Your New Favorite Backyard Wine Accessory: The Porrón

2 minute Read


Your New Favorite Backyard Wine Accessory: The Porrón

It looks like a cross between a decanter, a magic lamp, and a classy beer bong, but in actuality, the Spanish porrón is your new favorite way to drink wine. Head outside with some chilled Txakoli and 15 of your closest friends because wine glasses are not required for the summer’s most fun – and most delicious – backyard drinking game.

The porrón is a traditional glass pitcher found throughout Spain, most predominantly in northern areas stretching from Bilbao in Basque Country to Barcelona in Catalonia. It conveniently holds a full 750 mL bottle of wine and is used not only to store wine but to drink it. Shaped a bit like a watering can, the porrón has a skinny top that can be sealed off with a cork (and doubles as a handle when pouring) and a spout that narrows off to a very small opening, causing the wine, when poured, to shoot from the porrón in a thin stream.

You might be thinking, hmm, sounds like it would be easy to waterfall some vino directly into my mouth with this fun new party accessory! In fact, that is probably why the porrón originated; hundreds of years ago, individual glasses weren’t very economical or practical, so the porrón was a way for many people to hygienically drink out of the same vessel, since the lips never touch the glass. The exact history of the porrón is difficult to pinpoint, but it probably originated in Catalonia and has been part of traditional Spanish wine culture for hundreds of years. In northern Spain, almost anything can be “porróned” – Cava, Txakoli, sweet wine, cider, and even Rioja!

While the porrón certainly has its critics, the most famous being novelist George Orwell, who likened the “dreadful thing called a porrón” to a bedpan, expert porróners capture the amazement of onlookers,  which is why you should definitely become one. To porrón like a pro, bring the spout close to your mouth and begin pouring, then pull the porrón away from your face without breaking the stream of wine. The further away you pour, the more respect you earn! The number one rule is to commit and have confidence – and maybe start with white wine to avoid major laundry stains.

Once you’ve mastered the basic porrón technique, the possibilities are endless – see how far away you can pour the porrón into a friend’s mouth! Or, channel the Spaniards with a porrón contest – every year, there are competitions to see who can porrón into a glass from the greatest height without spilling. Or, you could always try finding the most creative places to porrón from (the “parkour” of porróning, if you will), such as an apartment rooftop, a beach boardwalk, or, channeling these badass NYC sommeliers, even a bridge in Central Park.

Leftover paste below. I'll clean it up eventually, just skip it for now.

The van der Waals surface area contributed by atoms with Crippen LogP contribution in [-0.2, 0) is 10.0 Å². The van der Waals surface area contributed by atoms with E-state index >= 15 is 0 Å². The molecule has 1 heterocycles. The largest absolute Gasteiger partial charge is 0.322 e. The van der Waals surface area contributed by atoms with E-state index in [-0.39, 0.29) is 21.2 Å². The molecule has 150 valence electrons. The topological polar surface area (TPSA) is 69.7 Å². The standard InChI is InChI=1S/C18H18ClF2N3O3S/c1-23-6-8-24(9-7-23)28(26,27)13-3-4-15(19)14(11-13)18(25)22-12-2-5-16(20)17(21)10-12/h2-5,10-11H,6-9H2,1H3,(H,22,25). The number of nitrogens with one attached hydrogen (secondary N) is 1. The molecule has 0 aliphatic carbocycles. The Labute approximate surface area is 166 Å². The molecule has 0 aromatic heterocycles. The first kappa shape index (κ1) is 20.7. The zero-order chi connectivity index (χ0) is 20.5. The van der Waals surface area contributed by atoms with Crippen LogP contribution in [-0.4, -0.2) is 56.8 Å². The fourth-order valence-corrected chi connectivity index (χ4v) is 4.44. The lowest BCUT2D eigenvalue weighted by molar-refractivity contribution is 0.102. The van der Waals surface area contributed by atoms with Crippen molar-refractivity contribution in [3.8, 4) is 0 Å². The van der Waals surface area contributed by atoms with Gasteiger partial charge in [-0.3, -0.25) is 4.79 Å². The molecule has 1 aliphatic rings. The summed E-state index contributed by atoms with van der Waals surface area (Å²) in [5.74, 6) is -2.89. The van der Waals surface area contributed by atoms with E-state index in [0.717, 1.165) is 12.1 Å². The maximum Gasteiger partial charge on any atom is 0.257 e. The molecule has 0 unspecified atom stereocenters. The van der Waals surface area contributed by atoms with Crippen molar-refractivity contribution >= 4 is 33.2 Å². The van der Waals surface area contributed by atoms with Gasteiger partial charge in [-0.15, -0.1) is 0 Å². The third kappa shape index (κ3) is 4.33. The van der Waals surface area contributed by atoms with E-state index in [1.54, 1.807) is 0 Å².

The wine that is by far most associated with the porrón is Txakoli (pronounced chah-ko-lee), the young, fresh, slightly fizzy wine that has gained immense popularity in the U.S. in the past five to 10 years. Made in three distinct Txakolina regions in Basque Country along the lush northern coast of Spain, Txakoli is typically a light, acid-driven white with zingy, lip-smacking lemon flavors and tons of stony, salty minerality that conveniently make it perfect for the summertime. Less prevalent, but equally as delicious, are rosé and red versions of Txakoli, which share that same high-acid, low alcohol, effervescent character. Pouring Txakoli in the porrón’s thin stream from a greater height coaxes out the wine’s tiny bubbles, making the wine even brighter and more refreshing.

Oleo de José Benlliure Gil: 'La tertulia'.

Oleo de José Benlliure Gil: ‘La tertulia’. c. 1890

Now that you’ve got the Spanish-style tricks to be the summer’s best party host, get porróning! Practice makes perfect, so with enough time outdoors you’ll be ready to tackle the next challenge by the time September rolls around: indoor porróning – with red wine!

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